We can look at the other names too but the point is made. Why they threw in a couple of names from South Sudan is anyone’s guess as it is difficult to learn the details. Perhaps to make it look like they were spreading things around a bit. But no one is fooled. The aim of this action is not to go after the corrupt but to make propaganda.
And who is it that is presuming to make these people targets of an anti-corruption campaign, a campaign for human rights? Why, the very Canadian foreign minister who meets with and supports Nazis in the government of the Poroshenko regime in Ukraine; a foreign minister who has lied about her grandfathers Nazi past. No, this is not about human rights but a display of the Canadian government’s smug hypocrisy veiling its own crimes.
Just a few weeks ago the Canadian Prime Minister Trudeau devoted his entire UN speech to the General Assembly apologising for the gross human rights violations carried out by successive Canadian governments against the original peoples of Canada who, despite the apology continue to live lives of terrible desperation, desperation so terrible that native youth have resorted to incidents of mass suicide.
I wrote once and will repeat that Canada has once again revealed itself as a country without any existential existence. It is a regional backwater of the United States of America, the remaining vestiges of sovereignty and independence submerged in the swamp of American imperialism and culture.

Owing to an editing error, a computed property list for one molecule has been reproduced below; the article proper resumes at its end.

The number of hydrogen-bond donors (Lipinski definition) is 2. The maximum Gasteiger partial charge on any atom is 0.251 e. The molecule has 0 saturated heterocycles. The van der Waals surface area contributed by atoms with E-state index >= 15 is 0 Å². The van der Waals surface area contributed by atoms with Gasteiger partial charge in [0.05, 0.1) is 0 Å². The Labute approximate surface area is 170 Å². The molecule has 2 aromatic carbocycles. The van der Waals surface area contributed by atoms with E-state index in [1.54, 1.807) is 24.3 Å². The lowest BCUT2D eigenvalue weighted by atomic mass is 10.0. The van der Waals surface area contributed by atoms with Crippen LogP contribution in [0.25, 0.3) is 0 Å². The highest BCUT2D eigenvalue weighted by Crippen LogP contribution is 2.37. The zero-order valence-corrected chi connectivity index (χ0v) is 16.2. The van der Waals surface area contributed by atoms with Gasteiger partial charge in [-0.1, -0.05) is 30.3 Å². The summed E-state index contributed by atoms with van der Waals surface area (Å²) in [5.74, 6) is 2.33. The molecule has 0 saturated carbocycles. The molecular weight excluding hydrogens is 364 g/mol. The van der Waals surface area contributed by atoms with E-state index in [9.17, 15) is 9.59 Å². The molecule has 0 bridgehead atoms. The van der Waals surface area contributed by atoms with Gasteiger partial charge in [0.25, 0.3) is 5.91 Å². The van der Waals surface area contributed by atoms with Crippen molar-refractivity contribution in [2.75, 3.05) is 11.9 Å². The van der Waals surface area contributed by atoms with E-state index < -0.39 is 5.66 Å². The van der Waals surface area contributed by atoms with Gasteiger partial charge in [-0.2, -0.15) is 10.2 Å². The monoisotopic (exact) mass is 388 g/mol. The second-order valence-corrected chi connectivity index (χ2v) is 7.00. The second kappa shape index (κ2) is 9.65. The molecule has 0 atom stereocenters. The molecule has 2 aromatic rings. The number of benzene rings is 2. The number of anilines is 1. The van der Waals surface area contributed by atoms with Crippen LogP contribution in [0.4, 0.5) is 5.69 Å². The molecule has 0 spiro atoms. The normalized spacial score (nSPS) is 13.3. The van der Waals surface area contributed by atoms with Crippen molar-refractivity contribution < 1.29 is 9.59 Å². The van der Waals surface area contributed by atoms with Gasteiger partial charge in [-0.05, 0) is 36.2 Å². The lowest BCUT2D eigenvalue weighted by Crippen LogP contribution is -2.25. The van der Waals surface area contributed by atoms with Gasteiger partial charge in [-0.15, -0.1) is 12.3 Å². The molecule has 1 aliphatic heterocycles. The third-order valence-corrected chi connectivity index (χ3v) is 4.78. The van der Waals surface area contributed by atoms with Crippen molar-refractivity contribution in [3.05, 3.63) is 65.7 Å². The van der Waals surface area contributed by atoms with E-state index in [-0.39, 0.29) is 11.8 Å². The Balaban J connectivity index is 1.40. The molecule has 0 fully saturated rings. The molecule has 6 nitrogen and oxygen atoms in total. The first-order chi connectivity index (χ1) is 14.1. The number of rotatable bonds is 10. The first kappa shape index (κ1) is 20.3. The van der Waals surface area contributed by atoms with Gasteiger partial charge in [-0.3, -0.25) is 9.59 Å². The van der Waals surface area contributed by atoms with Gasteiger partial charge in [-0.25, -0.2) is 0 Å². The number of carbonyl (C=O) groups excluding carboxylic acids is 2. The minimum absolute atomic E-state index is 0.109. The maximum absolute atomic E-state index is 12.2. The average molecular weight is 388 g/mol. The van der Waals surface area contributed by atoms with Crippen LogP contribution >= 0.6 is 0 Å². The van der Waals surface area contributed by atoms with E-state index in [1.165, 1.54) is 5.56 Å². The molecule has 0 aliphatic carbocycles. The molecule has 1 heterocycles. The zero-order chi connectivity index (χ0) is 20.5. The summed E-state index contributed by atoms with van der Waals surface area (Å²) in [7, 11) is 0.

Long gone are the glory days when a Canadian actually felt distinct in North America, when Canada tried to maintain an independent foreign policy and a national culture born out of the richness of the three founding peoples, the First Nations, the French and the English.
Canada remained a formal colony of British capital until 1867 when it was finally organised as a self governing state within the British empire after a series of internal struggles for more self rule by the growing mercantile and industrial elites but it only achieved any real independence as a country in the 1930’s as Britain’s power rapidly declined after its huge losses of the First World War. But the establishment of a country more independent of Britain did not result in an independent nation. Canada relied on foreign capital to build its infrastructure, its continental railway systems, its hydro-electric projects, its factories, its cities and where British capital could not supply the need it was quickly replaced by American capital.
The domination of the country by the Americans accelerated after the Second World War but it was countered by a rising nationalist feeling generated in part by Canada’s disproportionately large contribution to fighting the fascists in Europe.
A nation of eleven million people fielded military forces of almost a million and in 1945 Canada had the third largest navy in the world. After the war the working classes, many of whom viewed the Soviet Union as the most progressive nation in the world, despite the elites’ anti-Russian and anti-socialist propaganda, supported socialist ideals that resulted in the establishment of free national health care and low cost education, affordable housing and were enthusiastic about Canadian artists and writers.
They saw how a nation like Russia had rapidly developed its industrial and societal resources in a landmass that was very similar to Canada and realised that they could do the same. But it was not to be. Soon the American dominance began to be felt, with the forced dumping of Hollywood films in Canadian theatres, the take over of oil and gas exploration and pipeline construction, the stifling of any really independent steps to national development and of course the fateful decision under US pressure to join the NATO alliance.